Water woes in Malaysia as dry spell takes hold

The Sungai Lebam Dam in eastern Johor, which normally has a water level of 14m, has seen its water level plunging to almost 2m below the critical point in recent weeks. The dam currently has enough water to last residents for about 70 days, according
The Sungai Lebam Dam in eastern Johor, which normally has a water level of 14m, has seen its water level plunging to almost 2m below the critical point in recent weeks. The dam currently has enough water to last residents for about 70 days, according to Johor's International Trade, Investment and Utilities Committee.PHOTO: BERNAMA

Water levels at two Johor dams worryingly low; annual dry spell expected to last till April

KOTA TINGGI • Two dams in the southern state of Johor state have worryingly low water levels amid a prolonged dry spell in Malaysia, prompting officials to urge residents to use water sparingly.

The Sungai Lebam Dam in eastern Johor, near Pengerang town, which normally has a water level of 14m, has seen its water level plunging to almost 2m below the critical point in recent weeks.

The level has fallen under the 12.7m critical mark to just 10.9m, Bernama news agency reported.

The dam currently has enough water to last residents for about 70 days, said Johor's International Trade, Investment and Utilities Committee chairman, Mr Jimmy Puah Wee Tse.

The water level at another major dam south of Kota Tinggi town, called Lok Heng, is now just 50cm above the critical level of 1.5m.

Mr Puah said there are about 100,000 residents in and around Kota Tinggi, including in areas such as Pengerang and Teluk Ramunia.

He said that the state government has a backup plan to help the areas overcome the low water levels.

"We will dig three tube wells in the area near the dam," he told reporters, as quoted by Bernama. The wells are expected to supply 0.9 million litres of underground water as a backup for the Lok Heng area.

Singapore gets part of its water supply from the Linggiu reservoir, which is separate from the Sungai Lebam and Lok Heng dams.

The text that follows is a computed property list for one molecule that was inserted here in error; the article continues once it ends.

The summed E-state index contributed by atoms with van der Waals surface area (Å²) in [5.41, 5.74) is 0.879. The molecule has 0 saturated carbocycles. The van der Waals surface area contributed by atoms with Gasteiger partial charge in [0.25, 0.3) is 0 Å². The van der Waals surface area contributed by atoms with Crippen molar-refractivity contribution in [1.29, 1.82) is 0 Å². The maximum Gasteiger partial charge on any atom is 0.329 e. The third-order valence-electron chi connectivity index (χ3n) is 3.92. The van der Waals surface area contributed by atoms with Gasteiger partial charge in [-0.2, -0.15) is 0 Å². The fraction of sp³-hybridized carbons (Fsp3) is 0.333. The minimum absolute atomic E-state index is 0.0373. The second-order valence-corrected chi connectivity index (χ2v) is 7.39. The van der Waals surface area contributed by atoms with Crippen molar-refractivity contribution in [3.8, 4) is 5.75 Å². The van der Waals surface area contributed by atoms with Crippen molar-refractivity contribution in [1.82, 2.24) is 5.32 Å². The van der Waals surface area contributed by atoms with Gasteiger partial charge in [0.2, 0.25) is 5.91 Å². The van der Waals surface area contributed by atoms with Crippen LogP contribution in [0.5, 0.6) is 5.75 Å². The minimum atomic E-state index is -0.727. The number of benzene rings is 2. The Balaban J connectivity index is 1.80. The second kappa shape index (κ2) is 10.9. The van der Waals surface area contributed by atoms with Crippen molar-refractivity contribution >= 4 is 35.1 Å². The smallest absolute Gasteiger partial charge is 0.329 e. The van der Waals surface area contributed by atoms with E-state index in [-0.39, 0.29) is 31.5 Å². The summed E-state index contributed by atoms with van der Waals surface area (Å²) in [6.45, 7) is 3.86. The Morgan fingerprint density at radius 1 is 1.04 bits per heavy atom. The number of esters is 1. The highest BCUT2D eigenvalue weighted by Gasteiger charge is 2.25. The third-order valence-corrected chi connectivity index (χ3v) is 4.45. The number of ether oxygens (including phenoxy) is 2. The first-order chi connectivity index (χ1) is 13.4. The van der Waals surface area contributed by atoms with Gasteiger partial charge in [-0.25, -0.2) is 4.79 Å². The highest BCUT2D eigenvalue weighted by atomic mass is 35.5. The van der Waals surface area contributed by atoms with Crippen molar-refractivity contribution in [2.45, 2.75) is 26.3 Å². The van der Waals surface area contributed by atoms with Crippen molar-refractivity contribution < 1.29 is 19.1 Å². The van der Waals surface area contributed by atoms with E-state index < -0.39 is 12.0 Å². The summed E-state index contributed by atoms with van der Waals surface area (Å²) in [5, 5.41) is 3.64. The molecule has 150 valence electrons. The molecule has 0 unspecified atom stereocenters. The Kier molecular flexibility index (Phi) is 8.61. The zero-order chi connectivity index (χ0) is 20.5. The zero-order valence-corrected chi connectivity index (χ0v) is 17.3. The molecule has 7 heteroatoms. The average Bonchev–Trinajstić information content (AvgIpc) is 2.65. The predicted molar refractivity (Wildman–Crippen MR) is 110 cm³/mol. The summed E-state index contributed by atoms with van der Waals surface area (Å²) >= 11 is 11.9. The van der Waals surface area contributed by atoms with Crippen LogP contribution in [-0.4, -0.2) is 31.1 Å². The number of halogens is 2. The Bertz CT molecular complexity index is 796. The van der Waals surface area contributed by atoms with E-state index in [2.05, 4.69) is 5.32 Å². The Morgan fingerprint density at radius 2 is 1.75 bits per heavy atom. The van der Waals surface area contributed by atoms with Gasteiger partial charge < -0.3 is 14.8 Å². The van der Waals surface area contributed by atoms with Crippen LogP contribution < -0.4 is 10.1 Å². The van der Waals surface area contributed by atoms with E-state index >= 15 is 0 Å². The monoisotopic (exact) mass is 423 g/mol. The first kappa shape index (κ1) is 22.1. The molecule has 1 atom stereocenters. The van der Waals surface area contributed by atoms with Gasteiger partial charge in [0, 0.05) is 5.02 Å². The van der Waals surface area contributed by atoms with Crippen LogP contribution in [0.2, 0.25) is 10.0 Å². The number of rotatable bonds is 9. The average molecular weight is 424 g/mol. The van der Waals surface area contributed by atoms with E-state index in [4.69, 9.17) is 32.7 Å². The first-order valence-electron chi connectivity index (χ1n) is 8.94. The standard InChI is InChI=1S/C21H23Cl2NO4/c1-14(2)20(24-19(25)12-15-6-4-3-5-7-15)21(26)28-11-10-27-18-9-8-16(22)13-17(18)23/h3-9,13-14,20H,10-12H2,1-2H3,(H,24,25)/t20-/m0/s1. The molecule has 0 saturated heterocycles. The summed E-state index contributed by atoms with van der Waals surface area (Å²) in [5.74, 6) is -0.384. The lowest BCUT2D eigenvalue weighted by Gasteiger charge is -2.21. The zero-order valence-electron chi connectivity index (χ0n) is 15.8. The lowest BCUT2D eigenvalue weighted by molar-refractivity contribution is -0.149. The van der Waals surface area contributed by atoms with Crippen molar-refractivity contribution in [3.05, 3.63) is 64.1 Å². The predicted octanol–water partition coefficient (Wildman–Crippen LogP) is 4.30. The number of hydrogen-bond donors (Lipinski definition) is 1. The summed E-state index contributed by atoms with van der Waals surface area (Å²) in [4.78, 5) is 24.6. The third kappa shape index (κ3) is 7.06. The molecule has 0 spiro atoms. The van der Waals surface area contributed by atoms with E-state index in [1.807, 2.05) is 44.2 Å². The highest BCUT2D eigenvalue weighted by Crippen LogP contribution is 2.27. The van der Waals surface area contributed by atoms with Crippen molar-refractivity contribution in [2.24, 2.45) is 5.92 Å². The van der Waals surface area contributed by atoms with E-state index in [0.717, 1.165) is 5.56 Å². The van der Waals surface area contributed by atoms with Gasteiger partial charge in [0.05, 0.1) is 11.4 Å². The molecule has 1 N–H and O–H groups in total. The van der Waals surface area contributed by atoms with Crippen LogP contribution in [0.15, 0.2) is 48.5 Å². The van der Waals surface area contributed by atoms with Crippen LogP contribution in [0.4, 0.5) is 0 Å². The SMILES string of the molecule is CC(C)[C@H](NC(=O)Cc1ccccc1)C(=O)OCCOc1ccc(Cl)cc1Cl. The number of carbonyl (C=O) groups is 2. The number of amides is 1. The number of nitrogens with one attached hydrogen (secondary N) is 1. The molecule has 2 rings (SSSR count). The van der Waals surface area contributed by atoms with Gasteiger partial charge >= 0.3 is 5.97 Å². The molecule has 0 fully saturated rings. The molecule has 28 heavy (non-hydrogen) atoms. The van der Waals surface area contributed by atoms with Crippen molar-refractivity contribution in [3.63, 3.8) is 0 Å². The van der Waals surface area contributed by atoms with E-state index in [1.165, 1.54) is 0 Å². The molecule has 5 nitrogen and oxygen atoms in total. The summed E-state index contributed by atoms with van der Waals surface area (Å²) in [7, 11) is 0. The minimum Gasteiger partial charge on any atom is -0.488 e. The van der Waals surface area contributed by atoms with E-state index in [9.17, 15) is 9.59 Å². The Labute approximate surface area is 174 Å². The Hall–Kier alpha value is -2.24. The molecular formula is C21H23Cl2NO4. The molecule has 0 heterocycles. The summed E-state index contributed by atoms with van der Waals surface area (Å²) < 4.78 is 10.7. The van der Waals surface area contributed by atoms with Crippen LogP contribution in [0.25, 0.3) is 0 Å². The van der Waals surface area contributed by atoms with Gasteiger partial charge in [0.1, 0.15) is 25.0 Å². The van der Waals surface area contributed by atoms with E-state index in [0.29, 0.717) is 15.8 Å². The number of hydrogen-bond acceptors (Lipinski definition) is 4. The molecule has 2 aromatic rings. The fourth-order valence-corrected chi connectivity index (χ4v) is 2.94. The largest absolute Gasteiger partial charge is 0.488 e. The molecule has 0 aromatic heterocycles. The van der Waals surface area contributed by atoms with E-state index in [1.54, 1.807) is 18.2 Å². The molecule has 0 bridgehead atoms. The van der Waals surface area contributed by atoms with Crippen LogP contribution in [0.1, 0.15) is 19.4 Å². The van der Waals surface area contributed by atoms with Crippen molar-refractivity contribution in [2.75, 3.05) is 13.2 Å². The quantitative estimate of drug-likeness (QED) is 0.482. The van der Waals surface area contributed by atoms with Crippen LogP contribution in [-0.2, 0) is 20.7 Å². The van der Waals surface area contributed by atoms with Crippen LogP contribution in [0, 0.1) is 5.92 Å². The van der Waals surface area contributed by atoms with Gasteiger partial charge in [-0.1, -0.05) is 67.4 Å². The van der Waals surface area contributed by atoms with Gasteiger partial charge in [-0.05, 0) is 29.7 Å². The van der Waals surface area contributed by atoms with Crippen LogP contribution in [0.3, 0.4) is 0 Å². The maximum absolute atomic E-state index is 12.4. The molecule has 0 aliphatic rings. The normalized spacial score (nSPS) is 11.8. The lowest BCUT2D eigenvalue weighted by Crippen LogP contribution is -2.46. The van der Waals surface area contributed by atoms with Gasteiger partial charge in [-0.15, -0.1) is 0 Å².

Mr Puah told the media last week that the Johor government is working closely with water operator Ranhill SAJ and the Johor Water Regulatory Body to monitor the water supply situation amid a long dry spell.

Malaysia has been hit by a heatwave in recent days, forcing the Education Ministry to advise schools to monitor outdoor activities and ensure students drink lots of water.

Outdoor activities should be halted if it is too hot outside, the ministry said.

The dry spell is expected to last till April, and is a regular weather phenomenon that begins at the tail end of the north-east monsoon.

Meanwhile, the Malaysian Meteorological Department issued a Level 1 heatwave alert on Monday for 10 areas in the country after high temperatures were recorded for three consecutive days.

The states affected are Perlis, Kedah and Perak in the north, Johor in the south, Pahang in east Malaysia, and the capital city Kuala Lumpur.

Malaysia has a three-tier colour-coded warning system for heatwaves.

The Level 1 alert is triggered when the mercury climbs to between 35 deg C and 37 deg C for three days in a row.

  • SUNGAI LEBAM DAM

    10.9m

    Water level now

    12.7m

    Critical level

  • LOK HENG DAM

    2m

    Water level now

    1.5m

    Critical level

Level 2 is triggered when the temperature goes above 37 deg C for three consecutive days.

When this happens, the Ministry of Energy, Science, Technology, Environment and Climate Change is empowered to officially declare a heatwave in that location, allowing the authorities to close schools.

When temperatures hit 40 deg C and above for the same duration, a Level 3 alert is issued and the Prime Minister will declare a state of emergency.

Johor, however, is not the only state worried about the water levels in its dams and reservoirs.

In Sabah, where water reserves at the major dams are still at a comfortable 80 per cent, eight major rivers have plunged to critical levels, and another nine have hit "alert" levels, the New Straits Times newspaper reported yesterday.

Sabah has only two months of water supply remaining due to the dry spell, warned the state's water department director Amarjit Singh.

He said the department will resort to cloud seeding should the dry spell persist.

 
 
 

In Perak, the Public Amenities and Infrastructure Committee chairman Abdul Yunus Jamhari has requested paddy farmers in Kerian, the main paddy farming district in the state, to monitor their water usage due to the dry weather.

"If we waste water in our paddy fields in the current hot weather, it could affect our crops," he was quoted as saying by Bernama.

And as the mercury soars in Kuala Lumpur, data from the Selangor Water Management Authority website shows that the water level in Sungai Selangor Dam - which supplies 70 per cent of the treated water in the capital and its surrounding areas - was still very high, at 98 per cent on Monday, The Star reported.

A version of this article appeared in the print edition of The Straits Times on February 28, 2019, with the headline 'Water woes in Malaysia as dry spell takes hold'. Print Edition | Subscribe